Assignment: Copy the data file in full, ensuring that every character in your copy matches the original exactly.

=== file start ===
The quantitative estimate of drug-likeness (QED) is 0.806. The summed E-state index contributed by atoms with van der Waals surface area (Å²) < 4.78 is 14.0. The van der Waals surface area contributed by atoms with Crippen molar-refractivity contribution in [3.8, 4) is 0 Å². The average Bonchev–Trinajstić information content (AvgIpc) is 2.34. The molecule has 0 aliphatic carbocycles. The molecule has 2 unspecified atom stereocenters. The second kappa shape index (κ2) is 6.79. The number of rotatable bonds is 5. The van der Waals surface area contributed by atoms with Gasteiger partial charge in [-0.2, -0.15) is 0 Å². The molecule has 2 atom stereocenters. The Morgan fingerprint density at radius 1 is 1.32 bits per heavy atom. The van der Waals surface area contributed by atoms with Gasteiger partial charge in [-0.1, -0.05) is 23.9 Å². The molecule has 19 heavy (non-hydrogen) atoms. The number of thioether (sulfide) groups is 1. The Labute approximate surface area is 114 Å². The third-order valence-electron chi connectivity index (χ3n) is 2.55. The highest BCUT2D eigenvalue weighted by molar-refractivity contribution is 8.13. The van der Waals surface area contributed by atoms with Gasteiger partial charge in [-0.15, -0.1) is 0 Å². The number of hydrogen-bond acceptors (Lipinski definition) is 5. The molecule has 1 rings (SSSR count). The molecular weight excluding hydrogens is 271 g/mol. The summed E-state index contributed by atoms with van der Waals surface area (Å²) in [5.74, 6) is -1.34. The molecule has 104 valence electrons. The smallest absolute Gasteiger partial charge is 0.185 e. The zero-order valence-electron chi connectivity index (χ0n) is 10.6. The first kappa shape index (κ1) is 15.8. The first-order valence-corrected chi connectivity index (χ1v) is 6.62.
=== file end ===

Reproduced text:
The quantitative estimate of drug-likeness (QED) is 0.806. The summed E-state index contributed by atoms with van der Waals surface area (Å²) < 4.78 is 14.0. The van der Waals surface area contributed by atoms with Crippen molar-refractivity contribution in [3.8, 4) is 0 Å². The average Bonchev–Trinajstić information content (AvgIpc) is 2.34. The molecule has 0 aliphatic carbocycles. The molecule has 2 unspecified atom stereocenters. The second kappa shape index (κ2) is 6.79. The number of rotatable bonds is 5. The van der Waals surface area contributed by atoms with Gasteiger partial charge in [-0.2, -0.15) is 0 Å². The molecule has 2 atom stereocenters. The Morgan fingerprint density at radius 1 is 1.32 bits per heavy atom. The van der Waals surface area contributed by atoms with Gasteiger partial charge in [-0.1, -0.05) is 23.9 Å². The molecule has 19 heavy (non-hydrogen) atoms. The number of thioether (sulfide) groups is 1. The Labute approximate surface area is 114 Å². The third-order valence-electron chi connectivity index (χ3n) is 2.55. The highest BCUT2D eigenvalue weighted by molar-refractivity contribution is 8.13. The van der Waals surface area contributed by atoms with Gasteiger partial charge in [-0.15, -0.1) is 0 Å². The number of hydrogen-bond acceptors (Lipinski definition) is 5. The molecule has 1 rings (SSSR count). The molecular weight excluding hydrogens is 271 g/mol. The summed E-state index contributed by atoms with van der Waals surface area (Å²) in [5.74, 6) is -1.34. The molecule has 104 valence electrons. The smallest absolute Gasteiger partial charge is 0.185 e. The zero-order valence-electron chi connectivity index (χ0n) is 10.6. The first kappa shape index (κ1) is 15.8. The first-order valence-corrected chi connectivity index (χ1v) is 6.62.